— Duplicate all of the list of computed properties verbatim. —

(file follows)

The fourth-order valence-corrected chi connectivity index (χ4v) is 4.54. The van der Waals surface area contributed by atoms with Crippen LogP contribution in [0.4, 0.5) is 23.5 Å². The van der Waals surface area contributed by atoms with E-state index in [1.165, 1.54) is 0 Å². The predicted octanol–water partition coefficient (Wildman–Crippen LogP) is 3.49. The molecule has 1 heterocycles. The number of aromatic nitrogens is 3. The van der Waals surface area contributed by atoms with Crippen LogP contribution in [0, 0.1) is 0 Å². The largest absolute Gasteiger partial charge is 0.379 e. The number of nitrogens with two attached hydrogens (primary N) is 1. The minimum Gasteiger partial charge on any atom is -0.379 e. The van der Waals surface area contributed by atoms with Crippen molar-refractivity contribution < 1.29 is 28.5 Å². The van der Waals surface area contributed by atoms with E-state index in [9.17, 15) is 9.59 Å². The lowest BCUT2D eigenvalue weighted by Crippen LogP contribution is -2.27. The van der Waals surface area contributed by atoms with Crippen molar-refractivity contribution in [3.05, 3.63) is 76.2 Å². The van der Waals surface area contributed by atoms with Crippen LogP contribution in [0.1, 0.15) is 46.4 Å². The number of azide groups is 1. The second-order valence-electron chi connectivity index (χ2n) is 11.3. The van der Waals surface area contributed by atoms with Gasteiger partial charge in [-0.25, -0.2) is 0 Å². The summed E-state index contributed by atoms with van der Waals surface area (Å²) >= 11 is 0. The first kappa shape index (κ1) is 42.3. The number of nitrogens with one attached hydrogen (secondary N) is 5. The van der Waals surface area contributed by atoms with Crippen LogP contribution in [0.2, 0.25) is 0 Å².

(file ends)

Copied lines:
The fourth-order valence-corrected chi connectivity index (χ4v) is 4.54. The van der Waals surface area contributed by atoms with Crippen LogP contribution in [0.4, 0.5) is 23.5 Å². The van der Waals surface area contributed by atoms with E-state index in [1.165, 1.54) is 0 Å². The predicted octanol–water partition coefficient (Wildman–Crippen LogP) is 3.49. The molecule has 1 heterocycles. The number of aromatic nitrogens is 3. The van der Waals surface area contributed by atoms with Crippen LogP contribution in [0, 0.1) is 0 Å². The largest absolute Gasteiger partial charge is 0.379 e. The number of nitrogens with two attached hydrogens (primary N) is 1. The minimum Gasteiger partial charge on any atom is -0.379 e. The van der Waals surface area contributed by atoms with Crippen molar-refractivity contribution < 1.29 is 28.5 Å². The van der Waals surface area contributed by atoms with E-state index in [9.17, 15) is 9.59 Å². The lowest BCUT2D eigenvalue weighted by Crippen LogP contribution is -2.27. The van der Waals surface area contributed by atoms with Crippen molar-refractivity contribution in [3.05, 3.63) is 76.2 Å². The van der Waals surface area contributed by atoms with Crippen LogP contribution in [0.1, 0.15) is 46.4 Å². The number of azide groups is 1. The second-order valence-electron chi connectivity index (χ2n) is 11.3. The van der Waals surface area contributed by atoms with Gasteiger partial charge in [-0.25, -0.2) is 0 Å². The summed E-state index contributed by atoms with van der Waals surface area (Å²) >= 11 is 0. The first kappa shape index (κ1) is 42.3. The number of nitrogens with one attached hydrogen (secondary N) is 5. The van der Waals surface area contributed by atoms with Crippen LogP contribution in [0.2, 0.25) is 0 Å².